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J Thorac Cardiovasc Surg. 2006 Feb;131(2):322-8. Epub 2006 Jan 18.

Videothoracoscopic talc poudrage in primary spontaneous pneumothorax: a single-institution experience in 861 cases.

Author information

1
Thoracic Surgery Unit, Carlo Forlanini Hospital, Azienda Ospedaliera San Camillo-Forlanini, Medicine University of Rome La Sapienza, Rome, Italy. gcardillo@scamilloforlanini.rm.it

Abstract

OBJECTIVE:

We sought to evaluate the outcome of 861 patients treated with videothoracoscopic talc poudrage for primary spontaneous pneumothorax.

METHODS:

From September 1995 through January 2004, a total of 861 patients (578 male, 283 female, mean age 28.6 years) underwent videothoracoscopy for recurrent and complicated primary spontaneous pneumothorax. Patients were treated with videothoracoscopic talc poudrage only (group A: Vanderschueren's stage I, 196 patients; stage II, 112 patients) or videothoracoscopic talc poudrage plus stapling of the blebs/bullae (group B: stage III, 391 patients; stage IV 162 patients). Follow-up included clinical interview and chest radiography (805 patients). In 26 patients (follow-up longer than 5 years), respiratory function was investigated to determine residual volume and diffusing lung capacity.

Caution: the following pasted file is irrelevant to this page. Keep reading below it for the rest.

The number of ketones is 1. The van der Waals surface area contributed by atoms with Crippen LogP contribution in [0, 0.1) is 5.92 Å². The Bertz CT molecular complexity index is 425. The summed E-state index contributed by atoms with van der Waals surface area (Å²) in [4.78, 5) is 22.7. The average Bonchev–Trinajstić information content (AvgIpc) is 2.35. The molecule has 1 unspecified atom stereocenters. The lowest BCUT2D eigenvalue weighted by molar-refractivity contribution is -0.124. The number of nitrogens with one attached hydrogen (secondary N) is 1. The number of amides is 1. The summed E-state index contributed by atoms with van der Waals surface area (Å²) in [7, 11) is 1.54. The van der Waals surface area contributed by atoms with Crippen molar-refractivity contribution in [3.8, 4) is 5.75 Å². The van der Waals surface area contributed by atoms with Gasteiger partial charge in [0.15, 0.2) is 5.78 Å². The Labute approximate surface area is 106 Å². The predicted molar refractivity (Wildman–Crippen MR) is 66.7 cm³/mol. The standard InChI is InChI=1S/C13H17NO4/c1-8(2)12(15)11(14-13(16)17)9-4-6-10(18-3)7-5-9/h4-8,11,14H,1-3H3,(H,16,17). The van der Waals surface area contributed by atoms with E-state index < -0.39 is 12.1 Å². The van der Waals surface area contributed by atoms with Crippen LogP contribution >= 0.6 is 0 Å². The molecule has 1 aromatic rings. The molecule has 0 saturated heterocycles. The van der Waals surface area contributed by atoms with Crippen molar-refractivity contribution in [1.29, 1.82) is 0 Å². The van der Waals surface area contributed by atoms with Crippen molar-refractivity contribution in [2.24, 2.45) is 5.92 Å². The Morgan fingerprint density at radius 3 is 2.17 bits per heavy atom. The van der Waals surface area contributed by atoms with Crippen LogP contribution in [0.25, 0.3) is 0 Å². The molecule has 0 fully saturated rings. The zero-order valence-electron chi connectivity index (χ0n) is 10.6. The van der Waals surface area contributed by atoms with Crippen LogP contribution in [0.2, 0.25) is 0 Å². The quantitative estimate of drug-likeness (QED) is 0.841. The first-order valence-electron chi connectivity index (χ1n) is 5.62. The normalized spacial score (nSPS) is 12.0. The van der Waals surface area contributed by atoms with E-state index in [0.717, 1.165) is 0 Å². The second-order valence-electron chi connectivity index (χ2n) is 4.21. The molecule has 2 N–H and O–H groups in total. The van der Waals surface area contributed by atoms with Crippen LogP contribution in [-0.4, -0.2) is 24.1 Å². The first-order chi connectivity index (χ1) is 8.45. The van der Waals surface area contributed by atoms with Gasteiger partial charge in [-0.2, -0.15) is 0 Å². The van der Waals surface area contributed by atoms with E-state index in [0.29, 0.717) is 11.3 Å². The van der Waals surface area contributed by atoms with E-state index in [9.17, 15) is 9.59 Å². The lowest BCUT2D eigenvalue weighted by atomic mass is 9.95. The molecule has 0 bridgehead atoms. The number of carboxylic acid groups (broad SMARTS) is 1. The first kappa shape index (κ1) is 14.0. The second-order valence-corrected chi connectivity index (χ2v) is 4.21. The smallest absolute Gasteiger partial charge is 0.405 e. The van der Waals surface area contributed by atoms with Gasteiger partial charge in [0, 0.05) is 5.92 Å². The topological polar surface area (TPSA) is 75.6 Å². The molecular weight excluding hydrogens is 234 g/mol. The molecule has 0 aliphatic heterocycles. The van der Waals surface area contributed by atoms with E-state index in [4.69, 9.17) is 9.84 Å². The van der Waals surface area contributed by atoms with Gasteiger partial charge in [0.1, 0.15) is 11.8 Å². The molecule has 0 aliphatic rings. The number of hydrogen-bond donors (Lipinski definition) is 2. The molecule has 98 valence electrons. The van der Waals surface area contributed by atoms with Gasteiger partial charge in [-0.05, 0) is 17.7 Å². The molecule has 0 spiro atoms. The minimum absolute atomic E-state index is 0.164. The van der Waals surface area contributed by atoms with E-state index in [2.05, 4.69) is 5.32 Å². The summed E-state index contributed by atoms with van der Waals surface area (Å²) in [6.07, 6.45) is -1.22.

RESULTS:

No operative deaths occurred. No patient had adult respiratory distress syndrome. Postoperative complications occurred in 29 patients (3.36%). The conversion rate to an open procedure was 0.46% (4/861). After a mean follow-up of 52.5 months, 14 patients had recurrences (1.73%). The recurrence rate was 2.41% (7/290) in group A and 1.359% (7/515) in group B (chi2 value: 1.207389; P:.27; odds ratio: 0.56; 95% confidence interval: 0.20-1.62). Results of respiratory function tests were within normal ranges (80% or more of predictive value) in all 26 patients.

CONCLUSIONS:

Videothoracoscopic talc poudrage achieves a high success rate in the treatment of primary spontaneous pneumothorax with a very low morbidity rate. Recurrences show a statistically significant relationship (P:.037) with smoking habits.

PMID:
16434260
DOI:
10.1016/j.jtcvs.2005.10.025
[Indexed for MEDLINE]
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